Thursday, April 8, 2004
Noon - 1 pm
Hamerschlag Hall D-210
Exploiting Information Relationships for Access Control
New large-scale distributed computing environments, such as in pervasive computing or sensor networks, present a challenge for access control to information. The traditional approach to defining service-specific access policies does not scale to these environments, because there is a multitude of services that offer information. In this talk, we propose a new kind of access policy, which has information as first-class citizen and enables the definition of policies bound neither to a particular service nor to a particular environment. Having information as first-class citizen also allows us to exploit relationships between information for access control. In particular, it is possible to replace multiple access policies for information having identical access constraints with a single policy. In addition, we can exploit derivation properties of information to limit the capabilities of intruders. We formalize the presented concepts using Lampson et al.'s speaks-for formalism, and we describe the application of these concepts in a distributed access control architecture. To demonstrate the feasibility of our design, we give a complexity analysis of the architecture and a performance analysis of a prototype implementation.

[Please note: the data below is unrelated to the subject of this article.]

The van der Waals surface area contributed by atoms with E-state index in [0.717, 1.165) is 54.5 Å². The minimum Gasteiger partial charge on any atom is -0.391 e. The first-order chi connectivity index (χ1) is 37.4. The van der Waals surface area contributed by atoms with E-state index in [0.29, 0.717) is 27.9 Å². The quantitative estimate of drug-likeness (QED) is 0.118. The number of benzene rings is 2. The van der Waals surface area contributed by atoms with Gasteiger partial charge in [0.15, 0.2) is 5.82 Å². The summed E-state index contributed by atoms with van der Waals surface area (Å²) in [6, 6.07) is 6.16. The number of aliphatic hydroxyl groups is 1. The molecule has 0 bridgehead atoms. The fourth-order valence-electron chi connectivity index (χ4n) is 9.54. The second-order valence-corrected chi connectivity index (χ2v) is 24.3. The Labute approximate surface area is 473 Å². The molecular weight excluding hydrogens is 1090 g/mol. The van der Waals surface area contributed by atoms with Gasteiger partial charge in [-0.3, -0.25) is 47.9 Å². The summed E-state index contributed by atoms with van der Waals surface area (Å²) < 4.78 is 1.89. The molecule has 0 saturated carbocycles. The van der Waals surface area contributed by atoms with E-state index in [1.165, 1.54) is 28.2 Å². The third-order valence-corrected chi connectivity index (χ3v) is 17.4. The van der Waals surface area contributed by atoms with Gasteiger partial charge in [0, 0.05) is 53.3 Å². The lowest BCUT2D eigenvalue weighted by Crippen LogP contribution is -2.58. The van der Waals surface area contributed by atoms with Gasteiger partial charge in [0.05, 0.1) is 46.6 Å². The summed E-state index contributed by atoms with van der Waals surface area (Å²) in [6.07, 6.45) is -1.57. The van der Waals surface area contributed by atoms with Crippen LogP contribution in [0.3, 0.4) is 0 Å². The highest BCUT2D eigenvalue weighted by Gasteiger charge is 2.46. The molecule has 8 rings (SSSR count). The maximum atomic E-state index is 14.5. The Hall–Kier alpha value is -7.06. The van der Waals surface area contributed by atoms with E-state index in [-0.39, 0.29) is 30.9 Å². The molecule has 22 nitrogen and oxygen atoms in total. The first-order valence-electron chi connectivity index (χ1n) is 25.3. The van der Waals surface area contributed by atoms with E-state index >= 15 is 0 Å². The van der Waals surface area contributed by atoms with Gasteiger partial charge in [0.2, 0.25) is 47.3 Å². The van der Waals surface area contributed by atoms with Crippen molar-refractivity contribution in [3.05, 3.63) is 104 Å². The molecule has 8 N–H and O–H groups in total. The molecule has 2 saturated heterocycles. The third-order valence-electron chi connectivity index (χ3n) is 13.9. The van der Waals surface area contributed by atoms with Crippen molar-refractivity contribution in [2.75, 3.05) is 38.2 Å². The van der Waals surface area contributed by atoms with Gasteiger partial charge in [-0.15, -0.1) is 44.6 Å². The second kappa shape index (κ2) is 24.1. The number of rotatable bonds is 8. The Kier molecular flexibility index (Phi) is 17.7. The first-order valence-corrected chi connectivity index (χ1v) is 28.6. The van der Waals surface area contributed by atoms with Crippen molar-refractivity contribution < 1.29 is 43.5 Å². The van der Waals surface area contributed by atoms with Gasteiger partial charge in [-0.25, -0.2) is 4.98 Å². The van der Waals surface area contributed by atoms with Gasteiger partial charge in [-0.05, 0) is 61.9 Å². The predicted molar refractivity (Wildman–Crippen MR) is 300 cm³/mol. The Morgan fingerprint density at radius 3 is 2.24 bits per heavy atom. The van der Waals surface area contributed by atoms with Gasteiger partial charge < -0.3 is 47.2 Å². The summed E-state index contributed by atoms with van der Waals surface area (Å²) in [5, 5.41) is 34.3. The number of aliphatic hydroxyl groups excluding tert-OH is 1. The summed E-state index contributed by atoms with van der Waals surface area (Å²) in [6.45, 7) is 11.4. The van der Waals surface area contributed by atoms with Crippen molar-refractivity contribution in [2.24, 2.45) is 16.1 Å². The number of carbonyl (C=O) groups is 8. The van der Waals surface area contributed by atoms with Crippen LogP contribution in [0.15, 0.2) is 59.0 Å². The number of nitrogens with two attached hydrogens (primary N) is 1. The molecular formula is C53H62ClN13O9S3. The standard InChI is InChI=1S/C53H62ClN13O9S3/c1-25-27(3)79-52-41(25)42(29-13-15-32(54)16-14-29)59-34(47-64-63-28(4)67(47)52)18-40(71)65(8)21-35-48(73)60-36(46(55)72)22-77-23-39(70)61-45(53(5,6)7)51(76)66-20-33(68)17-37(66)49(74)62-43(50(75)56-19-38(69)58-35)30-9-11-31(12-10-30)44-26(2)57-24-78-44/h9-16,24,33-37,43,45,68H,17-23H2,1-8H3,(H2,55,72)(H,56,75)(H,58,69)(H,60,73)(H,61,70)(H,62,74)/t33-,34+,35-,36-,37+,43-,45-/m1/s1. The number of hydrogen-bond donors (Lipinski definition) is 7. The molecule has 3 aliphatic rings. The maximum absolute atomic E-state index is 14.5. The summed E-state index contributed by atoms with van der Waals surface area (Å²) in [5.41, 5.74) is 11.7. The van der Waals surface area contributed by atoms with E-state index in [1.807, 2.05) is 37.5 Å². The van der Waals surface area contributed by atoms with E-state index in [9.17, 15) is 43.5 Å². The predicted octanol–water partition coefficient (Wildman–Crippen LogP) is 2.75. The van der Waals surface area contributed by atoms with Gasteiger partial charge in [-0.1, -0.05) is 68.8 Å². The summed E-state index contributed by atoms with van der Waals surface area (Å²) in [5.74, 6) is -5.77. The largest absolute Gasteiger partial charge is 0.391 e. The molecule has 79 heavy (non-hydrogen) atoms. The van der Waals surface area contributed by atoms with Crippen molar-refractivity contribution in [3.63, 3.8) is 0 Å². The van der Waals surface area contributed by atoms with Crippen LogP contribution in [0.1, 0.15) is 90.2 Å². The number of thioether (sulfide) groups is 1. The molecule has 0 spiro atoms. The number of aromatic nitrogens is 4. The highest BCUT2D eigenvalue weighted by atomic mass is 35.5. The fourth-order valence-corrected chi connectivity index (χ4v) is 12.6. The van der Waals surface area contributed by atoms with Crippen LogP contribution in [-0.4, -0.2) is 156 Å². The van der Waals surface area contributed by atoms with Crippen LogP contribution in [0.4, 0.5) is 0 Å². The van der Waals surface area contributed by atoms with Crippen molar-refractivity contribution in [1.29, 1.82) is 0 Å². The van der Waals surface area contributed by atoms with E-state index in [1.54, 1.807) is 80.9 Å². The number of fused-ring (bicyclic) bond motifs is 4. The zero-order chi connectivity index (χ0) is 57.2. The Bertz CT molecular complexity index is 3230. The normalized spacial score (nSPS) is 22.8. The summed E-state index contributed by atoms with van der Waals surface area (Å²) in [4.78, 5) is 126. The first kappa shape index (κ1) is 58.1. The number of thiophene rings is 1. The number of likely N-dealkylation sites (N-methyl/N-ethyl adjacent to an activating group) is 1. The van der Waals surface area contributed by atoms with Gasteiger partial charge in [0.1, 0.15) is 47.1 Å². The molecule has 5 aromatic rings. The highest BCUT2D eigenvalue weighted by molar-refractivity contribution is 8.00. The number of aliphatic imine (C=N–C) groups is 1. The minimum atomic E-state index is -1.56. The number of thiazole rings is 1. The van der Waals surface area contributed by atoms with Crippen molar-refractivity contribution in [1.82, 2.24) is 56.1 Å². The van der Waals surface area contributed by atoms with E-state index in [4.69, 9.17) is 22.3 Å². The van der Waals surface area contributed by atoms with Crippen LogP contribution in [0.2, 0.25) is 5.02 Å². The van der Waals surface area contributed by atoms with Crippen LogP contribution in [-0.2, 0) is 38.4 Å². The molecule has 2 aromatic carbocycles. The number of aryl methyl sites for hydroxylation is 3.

Urs Hengartner is a fifth year CSD PhD student at Carnegie Mellon University working under Prof. Peter Steenkiste. His research interests lie in security and pervasive computing. In particular, his current research focuses on the specification and implementation of access policies to information.
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